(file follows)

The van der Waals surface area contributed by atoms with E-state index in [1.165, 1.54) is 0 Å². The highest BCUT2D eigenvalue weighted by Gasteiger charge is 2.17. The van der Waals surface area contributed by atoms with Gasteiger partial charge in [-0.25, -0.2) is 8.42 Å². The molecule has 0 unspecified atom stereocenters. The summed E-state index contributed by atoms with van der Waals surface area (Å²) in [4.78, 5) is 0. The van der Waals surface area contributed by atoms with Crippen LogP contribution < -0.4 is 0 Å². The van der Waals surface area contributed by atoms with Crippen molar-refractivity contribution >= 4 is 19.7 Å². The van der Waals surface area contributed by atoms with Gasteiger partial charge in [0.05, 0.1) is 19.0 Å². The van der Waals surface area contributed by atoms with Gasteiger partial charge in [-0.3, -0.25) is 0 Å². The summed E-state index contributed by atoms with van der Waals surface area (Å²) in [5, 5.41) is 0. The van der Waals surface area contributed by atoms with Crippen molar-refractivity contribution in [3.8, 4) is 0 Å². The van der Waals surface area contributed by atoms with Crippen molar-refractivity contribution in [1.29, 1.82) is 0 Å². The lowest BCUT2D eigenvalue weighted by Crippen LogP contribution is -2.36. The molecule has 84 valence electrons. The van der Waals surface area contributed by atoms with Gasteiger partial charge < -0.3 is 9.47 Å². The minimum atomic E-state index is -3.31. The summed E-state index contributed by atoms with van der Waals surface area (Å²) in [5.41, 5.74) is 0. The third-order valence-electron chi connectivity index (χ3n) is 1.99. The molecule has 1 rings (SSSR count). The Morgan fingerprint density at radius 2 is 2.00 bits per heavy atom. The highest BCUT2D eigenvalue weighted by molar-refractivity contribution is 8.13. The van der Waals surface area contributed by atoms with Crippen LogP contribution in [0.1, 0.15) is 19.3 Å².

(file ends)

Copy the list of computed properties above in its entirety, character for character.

The van der Waals surface area contributed by atoms with E-state index in [1.165, 1.54) is 0 Å². The highest BCUT2D eigenvalue weighted by Gasteiger charge is 2.17. The van der Waals surface area contributed by atoms with Gasteiger partial charge in [-0.25, -0.2) is 8.42 Å². The molecule has 0 unspecified atom stereocenters. The summed E-state index contributed by atoms with van der Waals surface area (Å²) in [4.78, 5) is 0. The van der Waals surface area contributed by atoms with Crippen LogP contribution < -0.4 is 0 Å². The van der Waals surface area contributed by atoms with Crippen molar-refractivity contribution >= 4 is 19.7 Å². The van der Waals surface area contributed by atoms with Gasteiger partial charge in [0.05, 0.1) is 19.0 Å². The van der Waals surface area contributed by atoms with Gasteiger partial charge in [-0.3, -0.25) is 0 Å². The summed E-state index contributed by atoms with van der Waals surface area (Å²) in [5, 5.41) is 0. The van der Waals surface area contributed by atoms with Crippen molar-refractivity contribution in [3.8, 4) is 0 Å². The van der Waals surface area contributed by atoms with Crippen molar-refractivity contribution in [1.29, 1.82) is 0 Å². The lowest BCUT2D eigenvalue weighted by Crippen LogP contribution is -2.36. The molecule has 84 valence electrons. The van der Waals surface area contributed by atoms with Gasteiger partial charge < -0.3 is 9.47 Å². The minimum atomic E-state index is -3.31. The summed E-state index contributed by atoms with van der Waals surface area (Å²) in [5.41, 5.74) is 0. The third-order valence-electron chi connectivity index (χ3n) is 1.99. The molecule has 1 rings (SSSR count). The Morgan fingerprint density at radius 2 is 2.00 bits per heavy atom. The highest BCUT2D eigenvalue weighted by molar-refractivity contribution is 8.13. The van der Waals surface area contributed by atoms with Crippen LogP contribution in [0.1, 0.15) is 19.3 Å².